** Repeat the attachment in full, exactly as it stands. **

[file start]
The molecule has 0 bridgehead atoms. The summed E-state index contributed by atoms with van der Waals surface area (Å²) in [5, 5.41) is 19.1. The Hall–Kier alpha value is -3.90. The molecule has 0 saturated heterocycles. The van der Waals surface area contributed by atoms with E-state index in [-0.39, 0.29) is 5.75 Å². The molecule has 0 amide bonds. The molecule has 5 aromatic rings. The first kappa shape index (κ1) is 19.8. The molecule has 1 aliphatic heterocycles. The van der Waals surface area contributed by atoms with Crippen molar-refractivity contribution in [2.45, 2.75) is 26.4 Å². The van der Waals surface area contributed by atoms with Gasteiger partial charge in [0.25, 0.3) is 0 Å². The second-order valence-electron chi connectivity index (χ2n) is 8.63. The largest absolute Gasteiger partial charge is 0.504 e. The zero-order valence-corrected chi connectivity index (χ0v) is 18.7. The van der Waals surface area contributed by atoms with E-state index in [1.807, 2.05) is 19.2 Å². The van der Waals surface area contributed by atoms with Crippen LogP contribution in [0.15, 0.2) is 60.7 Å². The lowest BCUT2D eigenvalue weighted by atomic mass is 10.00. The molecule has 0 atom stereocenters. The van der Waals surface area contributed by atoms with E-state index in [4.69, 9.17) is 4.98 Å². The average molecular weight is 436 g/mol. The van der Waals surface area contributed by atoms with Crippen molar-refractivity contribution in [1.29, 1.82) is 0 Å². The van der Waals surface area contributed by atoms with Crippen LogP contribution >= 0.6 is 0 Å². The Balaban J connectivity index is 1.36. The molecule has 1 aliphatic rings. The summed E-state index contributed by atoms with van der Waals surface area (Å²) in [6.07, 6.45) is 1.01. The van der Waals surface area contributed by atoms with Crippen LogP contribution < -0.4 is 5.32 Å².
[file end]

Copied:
The molecule has 0 bridgehead atoms. The summed E-state index contributed by atoms with van der Waals surface area (Å²) in [5, 5.41) is 19.1. The Hall–Kier alpha value is -3.90. The molecule has 0 saturated heterocycles. The van der Waals surface area contributed by atoms with E-state index in [-0.39, 0.29) is 5.75 Å². The molecule has 0 amide bonds. The molecule has 5 aromatic rings. The first kappa shape index (κ1) is 19.8. The molecule has 1 aliphatic heterocycles. The van der Waals surface area contributed by atoms with Crippen molar-refractivity contribution in [2.45, 2.75) is 26.4 Å². The van der Waals surface area contributed by atoms with Gasteiger partial charge in [0.25, 0.3) is 0 Å². The second-order valence-electron chi connectivity index (χ2n) is 8.63. The largest absolute Gasteiger partial charge is 0.504 e. The zero-order valence-corrected chi connectivity index (χ0v) is 18.7. The van der Waals surface area contributed by atoms with E-state index in [1.807, 2.05) is 19.2 Å². The van der Waals surface area contributed by atoms with Crippen LogP contribution in [0.15, 0.2) is 60.7 Å². The lowest BCUT2D eigenvalue weighted by atomic mass is 10.00. The molecule has 0 atom stereocenters. The van der Waals surface area contributed by atoms with E-state index in [4.69, 9.17) is 4.98 Å². The average molecular weight is 436 g/mol. The van der Waals surface area contributed by atoms with Crippen molar-refractivity contribution in [1.29, 1.82) is 0 Å². The van der Waals surface area contributed by atoms with Crippen LogP contribution >= 0.6 is 0 Å². The Balaban J connectivity index is 1.36. The molecule has 1 aliphatic rings. The summed E-state index contributed by atoms with van der Waals surface area (Å²) in [6.07, 6.45) is 1.01. The van der Waals surface area contributed by atoms with Crippen LogP contribution < -0.4 is 5.32 Å².